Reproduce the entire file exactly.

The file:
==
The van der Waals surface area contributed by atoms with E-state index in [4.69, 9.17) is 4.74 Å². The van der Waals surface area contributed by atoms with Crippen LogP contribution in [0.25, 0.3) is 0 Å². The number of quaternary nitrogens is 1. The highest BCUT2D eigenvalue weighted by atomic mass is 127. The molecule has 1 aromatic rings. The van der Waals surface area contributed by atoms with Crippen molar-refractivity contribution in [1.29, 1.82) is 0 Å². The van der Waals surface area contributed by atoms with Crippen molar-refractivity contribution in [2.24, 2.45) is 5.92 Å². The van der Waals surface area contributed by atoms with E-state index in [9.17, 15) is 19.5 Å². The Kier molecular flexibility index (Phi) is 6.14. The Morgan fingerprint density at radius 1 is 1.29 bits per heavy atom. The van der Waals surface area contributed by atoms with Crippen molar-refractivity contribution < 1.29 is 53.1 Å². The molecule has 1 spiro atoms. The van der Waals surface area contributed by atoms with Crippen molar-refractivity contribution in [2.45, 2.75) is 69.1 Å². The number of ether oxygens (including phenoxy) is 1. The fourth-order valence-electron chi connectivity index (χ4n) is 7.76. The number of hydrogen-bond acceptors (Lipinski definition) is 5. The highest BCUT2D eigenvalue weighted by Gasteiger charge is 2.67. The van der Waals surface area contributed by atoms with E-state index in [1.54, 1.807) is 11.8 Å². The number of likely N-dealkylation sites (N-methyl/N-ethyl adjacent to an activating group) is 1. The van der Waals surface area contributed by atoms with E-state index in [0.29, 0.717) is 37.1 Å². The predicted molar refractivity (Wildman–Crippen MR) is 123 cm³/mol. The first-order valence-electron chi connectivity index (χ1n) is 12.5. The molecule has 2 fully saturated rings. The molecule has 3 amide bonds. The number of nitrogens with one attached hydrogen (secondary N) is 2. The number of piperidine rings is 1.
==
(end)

The van der Waals surface area contributed by atoms with E-state index in [4.69, 9.17) is 4.74 Å². The van der Waals surface area contributed by atoms with Crippen LogP contribution in [0.25, 0.3) is 0 Å². The number of quaternary nitrogens is 1. The highest BCUT2D eigenvalue weighted by atomic mass is 127. The molecule has 1 aromatic rings. The van der Waals surface area contributed by atoms with Crippen molar-refractivity contribution in [1.29, 1.82) is 0 Å². The van der Waals surface area contributed by atoms with Crippen molar-refractivity contribution in [2.24, 2.45) is 5.92 Å². The van der Waals surface area contributed by atoms with E-state index in [9.17, 15) is 19.5 Å². The Kier molecular flexibility index (Phi) is 6.14. The Morgan fingerprint density at radius 1 is 1.29 bits per heavy atom. The van der Waals surface area contributed by atoms with Crippen molar-refractivity contribution < 1.29 is 53.1 Å². The molecule has 1 spiro atoms. The van der Waals surface area contributed by atoms with Crippen molar-refractivity contribution in [2.45, 2.75) is 69.1 Å². The number of ether oxygens (including phenoxy) is 1. The fourth-order valence-electron chi connectivity index (χ4n) is 7.76. The number of hydrogen-bond acceptors (Lipinski definition) is 5. The highest BCUT2D eigenvalue weighted by Gasteiger charge is 2.67. The van der Waals surface area contributed by atoms with E-state index in [1.54, 1.807) is 11.8 Å². The number of likely N-dealkylation sites (N-methyl/N-ethyl adjacent to an activating group) is 1. The van der Waals surface area contributed by atoms with E-state index in [0.29, 0.717) is 37.1 Å². The predicted molar refractivity (Wildman–Crippen MR) is 123 cm³/mol. The first-order valence-electron chi connectivity index (χ1n) is 12.5. The molecule has 2 fully saturated rings. The molecule has 3 amide bonds. The number of nitrogens with one attached hydrogen (secondary N) is 2. The number of piperidine rings is 1.